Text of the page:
After early training painting in watercolor and oils, Lee moved to largely digital media in 1989. He spent a decade as a Docent & Naturalist Illustrator at the Smithsonian Museum of Natural History. Lee's commercial clients includeÃ‚Â Sony,Ã‚Â Paramount,Ã‚Â Electronic Arts, Hasbro,Ã‚Â Discovery, the Alliance Theatre, and the National Zoo; and his work has been showcased in the Spectrum Annuals,Ã‚Â Design Graphics Magazine,Ã‚Â D'Artiste – Digital PaintingÃ‚Â and Communication Arts’ Illustration Annual.Ã‚Â He lives in Portland, Oregon with his talented photographer wife Annaliese and their dog Lego.Ã‚Â
Do you use live models for your figurative work, or have you really embraced the digital age by using a program like Poser?Ã‚Â
Live models are so valuable because they often bring new and exciting details to a piece that I hasn’t thought of in advance -a faint scar, an attitude, a more extreme or interesting pose, or a story. And since my wife is a fabulous photographer (and model) herself, real people are almost always the best way to go.Ã‚Â
That said, I have used Poser on and off for years. It’s an fine tool for laying out a complex piece, or working on a pose that’s thorny in a short period of time, but it’s still not the tool I wish it was. I’ve accidentally turned more Poser people into grotesque pretzels…Ã‚Â
Which type of work do you earn the most money from and how much is that?
I often joke that the more I want a job the less money that job will pay, and vice versa. Design jobs (logos, packaging, et al.) are great fun for me. They’re often very collaborative and it’s nice to create art so important to a client’s future. They are good for the pocket book, and if I were clever I’d strive to do a lot more of them, instead of…
Complex old-school illustrations always take more time and offer more opportunities for failure.Ã‚Â Who knows? Maybe that’s part of their appeal. Occasionally I get to spend an appropriate amount of time on a big ad campaign like the Domaine St. Michelle ad and it all comes together perfectly.Ã‚Â
How much do you rely on your agent to earn you a living?Ã‚Â
I have a lovely rep in LA named Joanne Hedge.
While I bring in the majority of my own work, Joanne always sets me up with the best kinds of work – like the eight Laurel & Hardy paintings I did for 20th Century Fox’s DVD collections. I personallyÃ‚Â find it invaluable to have both an agent and an eye for work.
With most other illustrators working with an almost abstract style do you feel that you now have niche market with your traditional type of illustration?
Perhaps so, albeit a comparatively masochistic niche. I do envy those people who can turn an illustration around in 3 hours without breaking a sweat (especially when that work is better than I manage in a fortnight)!Ã‚Â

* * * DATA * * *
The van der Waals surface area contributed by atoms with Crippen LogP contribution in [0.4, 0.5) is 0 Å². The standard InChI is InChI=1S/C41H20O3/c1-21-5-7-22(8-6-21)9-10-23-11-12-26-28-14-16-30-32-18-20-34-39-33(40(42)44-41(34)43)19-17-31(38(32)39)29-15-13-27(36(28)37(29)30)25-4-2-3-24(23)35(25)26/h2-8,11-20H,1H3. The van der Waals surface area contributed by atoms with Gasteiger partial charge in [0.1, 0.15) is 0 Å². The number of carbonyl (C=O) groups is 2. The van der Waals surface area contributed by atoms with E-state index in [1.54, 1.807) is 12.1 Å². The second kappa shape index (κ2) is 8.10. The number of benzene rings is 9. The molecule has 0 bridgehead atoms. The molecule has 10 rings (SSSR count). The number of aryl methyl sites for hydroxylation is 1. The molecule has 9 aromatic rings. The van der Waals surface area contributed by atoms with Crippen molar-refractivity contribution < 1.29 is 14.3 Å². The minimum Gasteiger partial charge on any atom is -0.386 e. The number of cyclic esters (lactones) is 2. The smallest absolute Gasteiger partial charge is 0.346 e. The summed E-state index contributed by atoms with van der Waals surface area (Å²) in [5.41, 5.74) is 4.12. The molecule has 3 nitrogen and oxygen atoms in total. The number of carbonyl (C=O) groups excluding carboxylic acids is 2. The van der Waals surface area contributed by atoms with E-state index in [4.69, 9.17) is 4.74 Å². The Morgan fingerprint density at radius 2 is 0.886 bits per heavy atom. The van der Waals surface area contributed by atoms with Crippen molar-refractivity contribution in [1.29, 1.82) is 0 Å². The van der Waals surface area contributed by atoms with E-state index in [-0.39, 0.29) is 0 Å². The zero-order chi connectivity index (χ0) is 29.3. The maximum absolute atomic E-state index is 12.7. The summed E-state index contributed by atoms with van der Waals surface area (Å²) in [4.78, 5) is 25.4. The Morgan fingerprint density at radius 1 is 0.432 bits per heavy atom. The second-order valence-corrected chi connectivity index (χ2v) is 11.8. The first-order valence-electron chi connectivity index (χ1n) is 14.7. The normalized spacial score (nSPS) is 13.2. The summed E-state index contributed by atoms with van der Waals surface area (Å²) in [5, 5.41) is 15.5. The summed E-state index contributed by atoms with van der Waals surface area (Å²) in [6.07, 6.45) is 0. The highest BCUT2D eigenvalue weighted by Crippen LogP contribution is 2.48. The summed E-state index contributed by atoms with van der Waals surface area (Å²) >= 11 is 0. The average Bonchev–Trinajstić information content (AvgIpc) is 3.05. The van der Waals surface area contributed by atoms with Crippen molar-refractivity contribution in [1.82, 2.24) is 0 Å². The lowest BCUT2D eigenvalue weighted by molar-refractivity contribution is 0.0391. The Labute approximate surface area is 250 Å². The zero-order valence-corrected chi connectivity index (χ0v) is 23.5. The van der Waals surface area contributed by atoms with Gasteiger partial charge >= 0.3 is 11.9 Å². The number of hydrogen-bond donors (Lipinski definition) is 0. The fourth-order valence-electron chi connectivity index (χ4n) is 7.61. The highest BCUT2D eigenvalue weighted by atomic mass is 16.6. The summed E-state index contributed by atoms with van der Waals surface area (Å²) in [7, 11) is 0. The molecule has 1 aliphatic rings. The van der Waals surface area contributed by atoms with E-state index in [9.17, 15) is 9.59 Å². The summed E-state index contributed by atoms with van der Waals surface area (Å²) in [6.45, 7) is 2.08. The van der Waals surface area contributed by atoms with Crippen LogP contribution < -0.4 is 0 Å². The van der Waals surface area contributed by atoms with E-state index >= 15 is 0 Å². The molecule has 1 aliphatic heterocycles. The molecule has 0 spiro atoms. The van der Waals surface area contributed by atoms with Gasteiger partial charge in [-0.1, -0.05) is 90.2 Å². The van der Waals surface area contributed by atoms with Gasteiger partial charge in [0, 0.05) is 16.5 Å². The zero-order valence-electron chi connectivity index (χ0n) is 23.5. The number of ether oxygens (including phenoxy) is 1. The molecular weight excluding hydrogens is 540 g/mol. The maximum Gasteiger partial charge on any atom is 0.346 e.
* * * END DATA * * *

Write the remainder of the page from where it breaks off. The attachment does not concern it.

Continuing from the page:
Apart from art and illustration what other things are you into?
I play a mean game of Scrabble, and a passable game of tennis. I’m a film-lover and a civic-minded chap.Ã‚Â When the wind blows right I also design games, sculpt, write, perform and travel.Ã‚Â
Who are your favourite artists/illustrators alive today?
That’s such a tough question to answer as I have so many. I’ll list a few by category.Ã‚Â
Greg Manchess:Ã‚Â http://www.manchess.com/
Eric Bowman:Ã‚Â http://www.linesandcolors.com/2008/08/15/eric-bowman/
Adam Gillespie:Ã‚Â http://www.nightlightgraphics.com/
Why is your dog called Lego?
He’s fun for the whole family!
Have you ever considered keeping a sketch blog?
Definitely. But since my sketches tend to be project-specific, they must remain private for reasons of client confidentiality. I do participate in an invitation-only journal that a dozen of my closest artist pals use to show works in progress, critique, and provide the very best kind of competition.Ã‚Â
Have you ever displayed you work in art galleries?
Yes. Last year I was one of the 13 invitees to a spectacular show called PIXEL: Artists Who Use the Computer. The show also featured Rick Berry, Jon Foster, Tadahiro Uesugi, LeUyen Pham,Ã‚Â J. otto Seibold, Tyson Mangelsdorf,Ã‚Â Darrel Anderson and Echo Chernik.
Given that the vast majority of my Ã‚Â work is digital, I don’t have masses of canvases cluttering up the house just crying out for a real exhibit. While I don’t actively seek out exhibition to free my house of painted clutter, I’m always happy to display work when I can. I enjoy talking about work, meeting people, demonstrating techniques and, above all, getting out of my studio!
Are you involved in any collaborative projects at the moment and is there anyone you would like to work with?
I love collaboration!Ã‚Â Right now I’m collaborating on a series of fabulous Victorian photos with my wife. I’m workingÃ‚Â on a game called The Doom that came to Atlantic City and a game called Death Rally 1880Ã‚Â with my best friend, game-designer Keith Baker. A monstrously funny book with Portland artist Kasey Gifford. A piece with Mario Pons from Mexico City.
What’s next in the pipeline for Lee Moyer?
I’ve just this minuteÃ‚Â finished the theatrical poster commission of a lifetime, but can’t talk about details for legal reasons.Ã‚Â Next up (beyond the projects mentioned above): a poster for Smithsonian Folkways, a soupcon of Star Wars, branding and designing packaging for a fabulous chocolatier, and finding the right publisher and distributor for my Literary Pin-Up Calendar.
Laurel Or Hardy?
di Lodovico Buonarroti Simoni or da Vinci?
That’s hardly an either/or question!Ã‚Â While Michelangelo was busy painting Sistine Chapel’s ruthlessly accurate portraits of the clergy as devils, Leonardo was writing backwards to avoid church persecution and designing ornithopters. We owe both a real cultural debt (and I owe Michelangelo some back-pay for ‘collaborating’ with him on a piece calledÃ‚Â Marvel’s Renaissance for Wizard magazine).Ã‚Â
Cheese and Onion or Ready Salted?
Dark chocolate with orange.Ã‚Â Oh wait…Ã‚Â Were you talking about crisps?
You can see more of Lee Moyer’s work at